Equipment finds leaks fast, minimizing damage and resource waste
Milford, OH (April 11, 2012) – Using Fluid Conservation Systems’ (FCS) leak detection equipment, Benton County Water District #1 (Avoca, Ark.) has reduced non-revenue water by 66 percent. Over the last six years, the municipality saved over 101 million gallons of water at a cost of $207,257.
Founded in 1972, Benton County Water District #1 has 170 miles of main water lines serving an average of 380,000 gallons of water per day through its 2,100 meter connections. The lines are all PVC except for one mile of ductile iron pipe, which was installed in 1996.
In 2006 the district was experiencing an average water loss rate of 26 percent, with some months as high as 40 percent. At the end of the year, officials calculated a total loss of 42.5 million gallons of non-revenue water. To combat this problem, the district purchased 10 Permalog leak noise loggers, a Patroller II remote data collector, an AccuCorr 3000 correlator with three outstations, and an Xmic ground microphone. After training from FCS, the program was put into place in the fall of 2007.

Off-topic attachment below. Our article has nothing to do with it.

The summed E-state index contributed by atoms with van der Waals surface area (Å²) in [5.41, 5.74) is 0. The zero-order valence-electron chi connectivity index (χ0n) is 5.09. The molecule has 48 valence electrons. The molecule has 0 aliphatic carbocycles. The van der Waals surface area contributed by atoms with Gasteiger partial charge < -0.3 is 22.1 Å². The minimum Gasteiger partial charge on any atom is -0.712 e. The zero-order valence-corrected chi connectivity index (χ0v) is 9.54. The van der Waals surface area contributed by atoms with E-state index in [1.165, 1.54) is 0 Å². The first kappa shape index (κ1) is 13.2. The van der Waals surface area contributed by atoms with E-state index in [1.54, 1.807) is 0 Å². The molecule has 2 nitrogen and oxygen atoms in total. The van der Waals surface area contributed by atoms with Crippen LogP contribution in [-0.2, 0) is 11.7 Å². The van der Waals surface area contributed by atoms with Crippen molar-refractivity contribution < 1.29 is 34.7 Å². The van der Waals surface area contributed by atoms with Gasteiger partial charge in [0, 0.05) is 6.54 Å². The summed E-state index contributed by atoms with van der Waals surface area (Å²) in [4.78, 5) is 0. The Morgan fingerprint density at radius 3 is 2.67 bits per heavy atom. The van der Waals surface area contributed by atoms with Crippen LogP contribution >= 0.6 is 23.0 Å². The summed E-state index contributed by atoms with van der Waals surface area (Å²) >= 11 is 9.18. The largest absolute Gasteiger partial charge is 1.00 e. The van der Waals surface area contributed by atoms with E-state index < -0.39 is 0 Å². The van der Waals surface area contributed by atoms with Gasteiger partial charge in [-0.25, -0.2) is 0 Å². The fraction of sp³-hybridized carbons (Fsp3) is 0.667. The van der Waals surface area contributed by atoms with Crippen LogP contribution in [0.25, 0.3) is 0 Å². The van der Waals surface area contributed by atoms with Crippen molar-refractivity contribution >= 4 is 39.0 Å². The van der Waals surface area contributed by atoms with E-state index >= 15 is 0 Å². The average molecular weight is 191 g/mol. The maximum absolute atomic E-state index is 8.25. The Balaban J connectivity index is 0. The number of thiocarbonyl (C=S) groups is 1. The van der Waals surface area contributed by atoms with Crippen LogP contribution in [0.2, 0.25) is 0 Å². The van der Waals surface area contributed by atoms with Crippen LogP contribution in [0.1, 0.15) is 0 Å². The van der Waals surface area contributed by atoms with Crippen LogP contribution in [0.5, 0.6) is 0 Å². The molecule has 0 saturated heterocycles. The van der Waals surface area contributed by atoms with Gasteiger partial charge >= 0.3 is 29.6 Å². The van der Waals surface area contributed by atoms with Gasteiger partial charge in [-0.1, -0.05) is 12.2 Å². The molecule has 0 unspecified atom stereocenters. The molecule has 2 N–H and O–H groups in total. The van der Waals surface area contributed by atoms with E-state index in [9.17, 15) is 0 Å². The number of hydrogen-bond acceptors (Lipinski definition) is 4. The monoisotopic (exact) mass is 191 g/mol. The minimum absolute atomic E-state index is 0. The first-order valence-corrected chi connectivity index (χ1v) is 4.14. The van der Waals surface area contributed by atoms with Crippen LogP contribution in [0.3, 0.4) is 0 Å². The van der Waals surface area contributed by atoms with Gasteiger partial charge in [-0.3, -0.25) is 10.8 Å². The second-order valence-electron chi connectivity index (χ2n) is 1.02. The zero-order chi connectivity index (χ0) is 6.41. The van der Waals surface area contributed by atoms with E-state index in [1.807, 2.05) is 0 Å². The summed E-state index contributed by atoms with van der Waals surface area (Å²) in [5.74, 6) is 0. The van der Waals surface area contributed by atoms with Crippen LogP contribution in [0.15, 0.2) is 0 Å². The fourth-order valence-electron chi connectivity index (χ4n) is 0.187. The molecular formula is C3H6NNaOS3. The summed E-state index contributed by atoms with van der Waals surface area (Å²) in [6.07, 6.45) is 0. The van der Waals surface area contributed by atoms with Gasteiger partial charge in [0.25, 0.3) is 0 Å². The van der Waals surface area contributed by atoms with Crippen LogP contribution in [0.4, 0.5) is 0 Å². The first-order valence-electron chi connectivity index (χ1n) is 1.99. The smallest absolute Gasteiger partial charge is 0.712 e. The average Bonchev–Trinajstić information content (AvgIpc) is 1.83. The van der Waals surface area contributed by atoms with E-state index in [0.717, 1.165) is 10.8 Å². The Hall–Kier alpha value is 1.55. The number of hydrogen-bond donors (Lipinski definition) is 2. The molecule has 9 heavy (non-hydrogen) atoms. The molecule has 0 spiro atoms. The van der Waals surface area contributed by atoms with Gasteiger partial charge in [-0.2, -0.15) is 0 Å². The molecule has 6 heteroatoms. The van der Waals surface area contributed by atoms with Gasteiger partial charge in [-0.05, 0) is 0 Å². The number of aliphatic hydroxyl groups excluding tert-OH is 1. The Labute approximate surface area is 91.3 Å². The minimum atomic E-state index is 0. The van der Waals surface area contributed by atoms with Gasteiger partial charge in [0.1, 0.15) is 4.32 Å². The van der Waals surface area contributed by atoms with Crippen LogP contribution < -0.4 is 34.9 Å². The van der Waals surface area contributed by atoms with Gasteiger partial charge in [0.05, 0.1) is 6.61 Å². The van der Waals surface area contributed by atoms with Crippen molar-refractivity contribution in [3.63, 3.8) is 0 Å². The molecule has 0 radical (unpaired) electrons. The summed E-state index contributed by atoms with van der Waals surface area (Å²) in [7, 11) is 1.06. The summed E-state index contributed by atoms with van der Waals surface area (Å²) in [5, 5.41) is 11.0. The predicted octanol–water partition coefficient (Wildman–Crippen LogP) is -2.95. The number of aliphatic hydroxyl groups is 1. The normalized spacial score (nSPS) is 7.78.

Permalog acoustic leak noise detectors attach magnetically to water lines and “listen” for leak noise. Data from the Permalogs is collected remotely with the Patroller II, and analyzed with the AccuCorr 3000 to determine the existence and general location of leaks. Workers then use the Xmic ground microphone to pinpoint the leak, minimizing investigatory digging.
Municipal workers found two main leaks and numerous small service leaks within the first month. Through continued product training District #1 improved their efficiency, finding 34 leaks in 2010. According to county officials, the municipality averaged only 12 percent loss for the first 9 months in 2011.
“Most of the leaks found with the FCS equipment would not have surfaced. Two of the leaks found and fixed in 2011 have been leaking probably since the pipeline was installed in 1974,” said Benton County Water District #1 Manager, Edwin Cooper. “At an average of 8 gpm for both leaks, this equates to approximately 155.5 million gallons at an average cost today of $318,775 for 2 small leaks.”